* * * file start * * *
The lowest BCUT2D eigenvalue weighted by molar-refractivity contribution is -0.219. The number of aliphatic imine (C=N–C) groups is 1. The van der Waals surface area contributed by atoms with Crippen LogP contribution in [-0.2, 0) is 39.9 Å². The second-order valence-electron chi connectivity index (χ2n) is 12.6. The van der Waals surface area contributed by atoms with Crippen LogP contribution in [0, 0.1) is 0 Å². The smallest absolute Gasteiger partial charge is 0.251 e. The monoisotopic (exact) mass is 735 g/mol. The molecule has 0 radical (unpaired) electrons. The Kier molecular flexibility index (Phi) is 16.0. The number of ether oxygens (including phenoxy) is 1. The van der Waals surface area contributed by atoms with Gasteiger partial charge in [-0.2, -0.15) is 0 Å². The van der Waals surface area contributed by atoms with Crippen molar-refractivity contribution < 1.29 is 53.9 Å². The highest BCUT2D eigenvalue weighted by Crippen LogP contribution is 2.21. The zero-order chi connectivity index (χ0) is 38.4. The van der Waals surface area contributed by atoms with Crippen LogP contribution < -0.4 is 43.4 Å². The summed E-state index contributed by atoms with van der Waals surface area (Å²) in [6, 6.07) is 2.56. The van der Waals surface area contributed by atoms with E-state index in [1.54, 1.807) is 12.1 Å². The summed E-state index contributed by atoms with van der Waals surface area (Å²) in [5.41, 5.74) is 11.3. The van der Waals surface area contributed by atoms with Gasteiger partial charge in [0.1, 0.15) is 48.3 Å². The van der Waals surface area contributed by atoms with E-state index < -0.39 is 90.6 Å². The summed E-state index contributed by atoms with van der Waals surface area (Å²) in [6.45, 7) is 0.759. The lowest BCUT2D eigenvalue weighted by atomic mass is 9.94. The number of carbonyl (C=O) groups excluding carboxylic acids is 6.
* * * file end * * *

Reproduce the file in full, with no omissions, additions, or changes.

The lowest BCUT2D eigenvalue weighted by molar-refractivity contribution is -0.219. The number of aliphatic imine (C=N–C) groups is 1. The van der Waals surface area contributed by atoms with Crippen LogP contribution in [-0.2, 0) is 39.9 Å². The second-order valence-electron chi connectivity index (χ2n) is 12.6. The van der Waals surface area contributed by atoms with Crippen LogP contribution in [0, 0.1) is 0 Å². The smallest absolute Gasteiger partial charge is 0.251 e. The monoisotopic (exact) mass is 735 g/mol. The molecule has 0 radical (unpaired) electrons. The Kier molecular flexibility index (Phi) is 16.0. The number of ether oxygens (including phenoxy) is 1. The van der Waals surface area contributed by atoms with Gasteiger partial charge in [-0.2, -0.15) is 0 Å². The van der Waals surface area contributed by atoms with Crippen molar-refractivity contribution < 1.29 is 53.9 Å². The highest BCUT2D eigenvalue weighted by Crippen LogP contribution is 2.21. The zero-order chi connectivity index (χ0) is 38.4. The van der Waals surface area contributed by atoms with Crippen LogP contribution < -0.4 is 43.4 Å². The summed E-state index contributed by atoms with van der Waals surface area (Å²) in [6, 6.07) is 2.56. The van der Waals surface area contributed by atoms with E-state index in [1.54, 1.807) is 12.1 Å². The summed E-state index contributed by atoms with van der Waals surface area (Å²) in [5.41, 5.74) is 11.3. The van der Waals surface area contributed by atoms with Gasteiger partial charge in [0.1, 0.15) is 48.3 Å². The van der Waals surface area contributed by atoms with E-state index < -0.39 is 90.6 Å². The summed E-state index contributed by atoms with van der Waals surface area (Å²) in [6.45, 7) is 0.759. The lowest BCUT2D eigenvalue weighted by atomic mass is 9.94. The number of carbonyl (C=O) groups excluding carboxylic acids is 6.